The Oxford English Dictionary suggests one meaning for the word ‘addict’ as being someone who “does or uses something as a habit or compulsively.” The intrinsic nature of a habit is such that the action or thought has occurred on so many occasions that it almost becomes a subconscious process. It implies that the addict, in effect, acts with no forethought or process of due consideration to their behaviour.
This feels somewhat difficult to comprehend. After all, we all know what it feels like to wrangle with our willpower. We may automatically reach for a bar of chocolate at a time of crisis or dive to the drinks cabinet to deal with a stressful situation, but on some level, most of us question the suitability of such behaviour, however fleeting the thought.
It seems unlikely therefore that a serious drug addict, for example, wouldn’t question their compulsion to satisfy their addiction. There must be some realisation of the seriously damaging nature of their behaviour and a desire at some point to break the cycle. It’s hard to believe for example, that Amy Winehouse didn’t at any point question her compulsion to act on her cravings despite being faced with many press images of her frail body.
We often assume that it’s possible to put a stop to such behaviour simply with a generous helping of gumption and some good old-fashioned will power. All of us at some point will go ahead and do something, however seemingly insipid, knowing full well that what we’re doing might not be in our best interests.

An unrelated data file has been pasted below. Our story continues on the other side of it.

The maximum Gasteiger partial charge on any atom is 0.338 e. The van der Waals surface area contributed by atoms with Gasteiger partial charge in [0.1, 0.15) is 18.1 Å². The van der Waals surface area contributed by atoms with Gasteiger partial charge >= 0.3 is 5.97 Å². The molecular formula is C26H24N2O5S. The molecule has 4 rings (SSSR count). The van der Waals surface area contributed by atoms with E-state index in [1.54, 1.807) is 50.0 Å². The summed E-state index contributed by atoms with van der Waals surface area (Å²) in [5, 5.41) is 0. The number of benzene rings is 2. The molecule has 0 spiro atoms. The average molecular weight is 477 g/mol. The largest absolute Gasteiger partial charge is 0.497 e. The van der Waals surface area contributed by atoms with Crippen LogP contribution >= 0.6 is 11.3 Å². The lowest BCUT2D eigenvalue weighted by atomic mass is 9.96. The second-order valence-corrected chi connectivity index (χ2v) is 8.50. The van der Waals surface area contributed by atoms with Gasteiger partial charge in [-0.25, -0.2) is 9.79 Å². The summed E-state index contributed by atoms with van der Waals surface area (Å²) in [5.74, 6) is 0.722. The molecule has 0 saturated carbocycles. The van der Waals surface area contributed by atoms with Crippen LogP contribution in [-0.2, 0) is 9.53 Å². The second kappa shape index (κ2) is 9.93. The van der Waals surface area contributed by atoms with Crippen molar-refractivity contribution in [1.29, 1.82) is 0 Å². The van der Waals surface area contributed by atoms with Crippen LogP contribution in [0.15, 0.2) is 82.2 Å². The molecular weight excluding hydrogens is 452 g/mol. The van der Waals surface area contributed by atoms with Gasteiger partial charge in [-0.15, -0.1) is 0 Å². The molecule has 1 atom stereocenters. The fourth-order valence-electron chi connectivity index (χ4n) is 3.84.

Interestingly, an alternative dictionary definition encompasses a sense of devotion to something such as a hobby or interest. Indeed it’s not uncommon for people to be addicted to pursuits such as exercise or video games. Even fashion can be labelled as addictive, with many of us gathering beautiful collections of Fred Perry shirts or designer shoes to satisfy this particular desire. The term ‘fashionista’ is often used to identify these people, which suggests that an obsession or passion for fashion is something socially acceptable and somewhat encouraged.
In essence then, anything can be addictive whether it’s perceived as healthy or otherwise. The fine line between enthusiasm and addiction must lie therefore at the point at which an activity hinders rather than enhances life – and this is perhaps where we need to give the most thought.